A.N.S.W.E.R. (Agricultural Need for Sustainable Willow Effluent Recycling)

A.N.S.W.E.R. (Agricultural Need for Sustainable Willow Effluent Recycling)
May, 2011
The official launch of the ANSWER project took place in Belfast City Hall on Friday 13th May. The ANSWER project is part funded by the European Union’s European Regional Development Fund (ERDF) through the INTERREG IVA Cross-border Programme, managed by the Special EU Programmes Body (SEUPB).

Dr Alistair McCracken from the lead partner, the Agri-Food and Biosciences Institute (AFBI) explained that the objective of the project was “To establish sites (experimental, demonstration and pilot) irrigated with effluents or leachates from a range of sources.” Using Short Rotation Coppice (SWC) Willow and built on many years of research by AFBI municipal sewage effluent or land-fill leachate would be
applied to SWC willow. He said that, "ANSWER was about developing low carbon and environmentally sustainable solutions for dealing with organic waste, while simultaneously creating renewable bioenergy."

Mr. John McMillen, the Chief Executive of the Northern Ireland Environment Agency spoke enthusiastically about the potential of using SWC willow as a means of managing wastewater. He indicated that the benefits are numerous, including a reduction in the carbon footprint required to safely treat and dispose of effluent; reduction in the potential for polluting impacts on waterways by removing the need for mechanical treatment systems; and the generation of useful by-product form the process, namely wood chip which is a sustainable renewable energy fuel. He concluded by saying, "It is therefore important that the use of this type of sustainable technology is actively encouraged in today’s environmentally aware and financially constrained climate and NIEA is pleased to support the next step of this process."

Dr. Seamus Kennedy, the Chief Executive of AFBI talked about the long track record of research by AFBI on SWC willow dating back to the 1970s. The strategic planting of willow can make a significant contribution to the financial and carbon economies of farms by acting as an energy crop for heat and power production, remediating dirty water, protecting stream from nutrient run-off, increasing biodiversity and even, when planted along farm boundaries improving animal disease bio security. Dr Kennedy said that, "the development and implementation of any strategy or policy will only be successful if underpinned by effective research to fill knowledge gaps - hence the need for this project to determine the optimum parameters for the application of willows to the bioremediation of effluents."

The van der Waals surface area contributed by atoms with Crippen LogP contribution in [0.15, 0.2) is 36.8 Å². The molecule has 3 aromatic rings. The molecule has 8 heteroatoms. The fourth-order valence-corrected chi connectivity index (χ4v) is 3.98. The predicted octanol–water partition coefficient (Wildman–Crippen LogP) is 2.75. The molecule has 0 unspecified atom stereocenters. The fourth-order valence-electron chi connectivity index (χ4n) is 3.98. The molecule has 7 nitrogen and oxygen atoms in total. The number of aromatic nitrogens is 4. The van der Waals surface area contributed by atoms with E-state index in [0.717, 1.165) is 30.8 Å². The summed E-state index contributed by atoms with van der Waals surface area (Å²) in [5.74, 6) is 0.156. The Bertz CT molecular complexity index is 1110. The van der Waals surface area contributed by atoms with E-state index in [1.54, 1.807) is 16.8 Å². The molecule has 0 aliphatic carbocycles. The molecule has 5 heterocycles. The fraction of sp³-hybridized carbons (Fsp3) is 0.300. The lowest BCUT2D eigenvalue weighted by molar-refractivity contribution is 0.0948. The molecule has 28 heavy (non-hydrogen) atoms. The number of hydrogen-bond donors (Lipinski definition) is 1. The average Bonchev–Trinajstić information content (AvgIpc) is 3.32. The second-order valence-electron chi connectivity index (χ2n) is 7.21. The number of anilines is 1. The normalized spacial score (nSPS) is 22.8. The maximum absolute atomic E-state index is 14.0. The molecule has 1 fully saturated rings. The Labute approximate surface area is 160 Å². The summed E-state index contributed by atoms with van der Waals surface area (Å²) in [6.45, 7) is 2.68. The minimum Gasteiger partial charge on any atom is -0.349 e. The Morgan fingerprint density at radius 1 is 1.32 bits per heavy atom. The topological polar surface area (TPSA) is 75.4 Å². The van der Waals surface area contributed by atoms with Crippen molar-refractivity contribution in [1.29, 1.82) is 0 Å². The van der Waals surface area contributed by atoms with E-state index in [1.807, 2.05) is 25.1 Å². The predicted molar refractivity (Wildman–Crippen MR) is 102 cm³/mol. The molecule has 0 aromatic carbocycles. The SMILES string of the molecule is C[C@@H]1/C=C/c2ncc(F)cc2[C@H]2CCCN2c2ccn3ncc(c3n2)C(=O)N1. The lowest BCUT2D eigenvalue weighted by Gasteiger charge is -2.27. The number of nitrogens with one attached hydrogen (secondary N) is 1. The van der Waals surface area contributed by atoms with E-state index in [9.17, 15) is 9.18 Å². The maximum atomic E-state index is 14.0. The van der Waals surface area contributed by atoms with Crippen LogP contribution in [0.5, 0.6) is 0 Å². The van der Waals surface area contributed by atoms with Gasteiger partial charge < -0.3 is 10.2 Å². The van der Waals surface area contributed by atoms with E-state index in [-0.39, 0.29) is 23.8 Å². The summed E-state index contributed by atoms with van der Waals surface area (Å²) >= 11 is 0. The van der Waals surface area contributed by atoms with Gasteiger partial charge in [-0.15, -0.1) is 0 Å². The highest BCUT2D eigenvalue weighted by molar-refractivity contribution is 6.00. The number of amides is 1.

Welcoming the EU funded project Pat Colgan, Chief Executive for the Special EU Programmes Body, said: "This is a highly significant environmental project that will create a number of long-term benefits in the protection of streams and waterways within Northern Ireland and the Border Region of Ireland. In finding an innovative solution to deal with organic waste it will also generate a new renewable energy source. The project is one of a number of environmentally focused initiatives, funded under the EU’s INTERREG IVA Programme, that are addressing issues of serious ecological importance on a cross-border basis."

ANSWER has eight cross-border partners. AFBI is the lead partner who will supervise, in conjunction with Queen’s University of Belfast, three post-graduate studentships. Teagasc will conduct research on the impacts of applying effluent to willow. IT Sligo will supervise a Masters student working on the impacts on biodiversity of irrigating effluent to willow. South West College (Cookstown Campus) will be applying GIS (Geographic Information Systems) technologies to map opportunities for effluent irrigation. NIWater will have two major sites while Monaghan and Donegal County Councils will have one site each in which significant areas of willow will be irrigated with municipal effluent. Cookstown District Council will be investigating the use of SWC willow for the disposal of landfill leachate.